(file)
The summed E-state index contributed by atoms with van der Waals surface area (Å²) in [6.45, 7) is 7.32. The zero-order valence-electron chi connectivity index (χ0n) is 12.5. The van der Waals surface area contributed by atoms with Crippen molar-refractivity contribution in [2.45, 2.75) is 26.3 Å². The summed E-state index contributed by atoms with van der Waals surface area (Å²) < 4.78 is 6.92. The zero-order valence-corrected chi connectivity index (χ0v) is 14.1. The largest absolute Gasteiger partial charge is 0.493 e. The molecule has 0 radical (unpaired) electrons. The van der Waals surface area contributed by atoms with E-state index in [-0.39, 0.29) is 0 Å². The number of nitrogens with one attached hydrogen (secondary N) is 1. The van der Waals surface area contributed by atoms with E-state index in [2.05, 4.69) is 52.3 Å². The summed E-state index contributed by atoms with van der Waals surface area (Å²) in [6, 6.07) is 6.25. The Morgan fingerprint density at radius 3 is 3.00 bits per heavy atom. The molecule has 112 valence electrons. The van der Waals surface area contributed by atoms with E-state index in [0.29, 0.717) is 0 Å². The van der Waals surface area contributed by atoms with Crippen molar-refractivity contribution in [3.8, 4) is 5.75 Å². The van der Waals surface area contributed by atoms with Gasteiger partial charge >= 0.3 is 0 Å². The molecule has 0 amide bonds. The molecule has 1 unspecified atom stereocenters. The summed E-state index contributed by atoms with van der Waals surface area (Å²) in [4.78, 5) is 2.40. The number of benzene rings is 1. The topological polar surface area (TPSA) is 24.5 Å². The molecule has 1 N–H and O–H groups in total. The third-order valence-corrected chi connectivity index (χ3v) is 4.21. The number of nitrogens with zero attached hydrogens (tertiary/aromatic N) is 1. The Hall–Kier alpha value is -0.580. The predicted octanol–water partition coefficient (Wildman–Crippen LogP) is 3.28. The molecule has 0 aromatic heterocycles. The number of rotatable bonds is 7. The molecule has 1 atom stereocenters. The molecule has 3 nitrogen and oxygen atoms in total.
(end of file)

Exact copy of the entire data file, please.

The summed E-state index contributed by atoms with van der Waals surface area (Å²) in [6.45, 7) is 7.32. The zero-order valence-electron chi connectivity index (χ0n) is 12.5. The van der Waals surface area contributed by atoms with Crippen molar-refractivity contribution in [2.45, 2.75) is 26.3 Å². The summed E-state index contributed by atoms with van der Waals surface area (Å²) < 4.78 is 6.92. The zero-order valence-corrected chi connectivity index (χ0v) is 14.1. The largest absolute Gasteiger partial charge is 0.493 e. The molecule has 0 radical (unpaired) electrons. The van der Waals surface area contributed by atoms with E-state index in [-0.39, 0.29) is 0 Å². The number of nitrogens with one attached hydrogen (secondary N) is 1. The van der Waals surface area contributed by atoms with E-state index in [2.05, 4.69) is 52.3 Å². The summed E-state index contributed by atoms with van der Waals surface area (Å²) in [6, 6.07) is 6.25. The Morgan fingerprint density at radius 3 is 3.00 bits per heavy atom. The molecule has 112 valence electrons. The van der Waals surface area contributed by atoms with E-state index in [0.29, 0.717) is 0 Å². The van der Waals surface area contributed by atoms with Crippen molar-refractivity contribution in [3.8, 4) is 5.75 Å². The van der Waals surface area contributed by atoms with Gasteiger partial charge >= 0.3 is 0 Å². The molecule has 0 amide bonds. The molecule has 1 unspecified atom stereocenters. The summed E-state index contributed by atoms with van der Waals surface area (Å²) in [4.78, 5) is 2.40. The number of benzene rings is 1. The topological polar surface area (TPSA) is 24.5 Å². The molecule has 1 N–H and O–H groups in total. The third-order valence-corrected chi connectivity index (χ3v) is 4.21. The number of nitrogens with zero attached hydrogens (tertiary/aromatic N) is 1. The Hall–Kier alpha value is -0.580. The predicted octanol–water partition coefficient (Wildman–Crippen LogP) is 3.28. The molecule has 0 aromatic heterocycles. The number of rotatable bonds is 7. The molecule has 1 atom stereocenters. The molecule has 3 nitrogen and oxygen atoms in total.